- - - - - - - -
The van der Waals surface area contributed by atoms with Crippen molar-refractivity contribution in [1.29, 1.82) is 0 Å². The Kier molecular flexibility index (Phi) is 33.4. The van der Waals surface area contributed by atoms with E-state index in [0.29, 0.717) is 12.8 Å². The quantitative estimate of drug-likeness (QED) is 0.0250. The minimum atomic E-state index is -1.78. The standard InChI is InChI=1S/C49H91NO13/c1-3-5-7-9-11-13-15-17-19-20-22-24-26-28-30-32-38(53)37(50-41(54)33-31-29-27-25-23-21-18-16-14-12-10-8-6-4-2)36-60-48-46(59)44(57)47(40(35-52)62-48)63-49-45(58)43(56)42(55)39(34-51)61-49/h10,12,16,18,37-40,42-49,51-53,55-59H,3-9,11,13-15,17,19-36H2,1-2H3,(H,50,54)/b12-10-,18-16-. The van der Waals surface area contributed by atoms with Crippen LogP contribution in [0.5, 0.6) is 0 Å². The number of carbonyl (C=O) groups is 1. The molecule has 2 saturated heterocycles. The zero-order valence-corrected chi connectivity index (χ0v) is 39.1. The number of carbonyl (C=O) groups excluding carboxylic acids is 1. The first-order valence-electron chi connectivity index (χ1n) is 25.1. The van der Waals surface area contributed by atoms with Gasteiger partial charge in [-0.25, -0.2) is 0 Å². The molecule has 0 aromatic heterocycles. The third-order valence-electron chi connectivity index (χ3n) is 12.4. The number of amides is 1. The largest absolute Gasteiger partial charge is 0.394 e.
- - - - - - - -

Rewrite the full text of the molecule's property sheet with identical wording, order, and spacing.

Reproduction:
The van der Waals surface area contributed by atoms with Crippen molar-refractivity contribution in [1.29, 1.82) is 0 Å². The Kier molecular flexibility index (Phi) is 33.4. The van der Waals surface area contributed by atoms with E-state index in [0.29, 0.717) is 12.8 Å². The quantitative estimate of drug-likeness (QED) is 0.0250. The minimum atomic E-state index is -1.78. The standard InChI is InChI=1S/C49H91NO13/c1-3-5-7-9-11-13-15-17-19-20-22-24-26-28-30-32-38(53)37(50-41(54)33-31-29-27-25-23-21-18-16-14-12-10-8-6-4-2)36-60-48-46(59)44(57)47(40(35-52)62-48)63-49-45(58)43(56)42(55)39(34-51)61-49/h10,12,16,18,37-40,42-49,51-53,55-59H,3-9,11,13-15,17,19-36H2,1-2H3,(H,50,54)/b12-10-,18-16-. The van der Waals surface area contributed by atoms with Crippen LogP contribution in [0.5, 0.6) is 0 Å². The number of carbonyl (C=O) groups is 1. The molecule has 2 saturated heterocycles. The zero-order valence-corrected chi connectivity index (χ0v) is 39.1. The number of carbonyl (C=O) groups excluding carboxylic acids is 1. The first-order valence-electron chi connectivity index (χ1n) is 25.1. The van der Waals surface area contributed by atoms with Gasteiger partial charge in [-0.25, -0.2) is 0 Å². The molecule has 0 aromatic heterocycles. The third-order valence-electron chi connectivity index (χ3n) is 12.4. The number of amides is 1. The largest absolute Gasteiger partial charge is 0.394 e.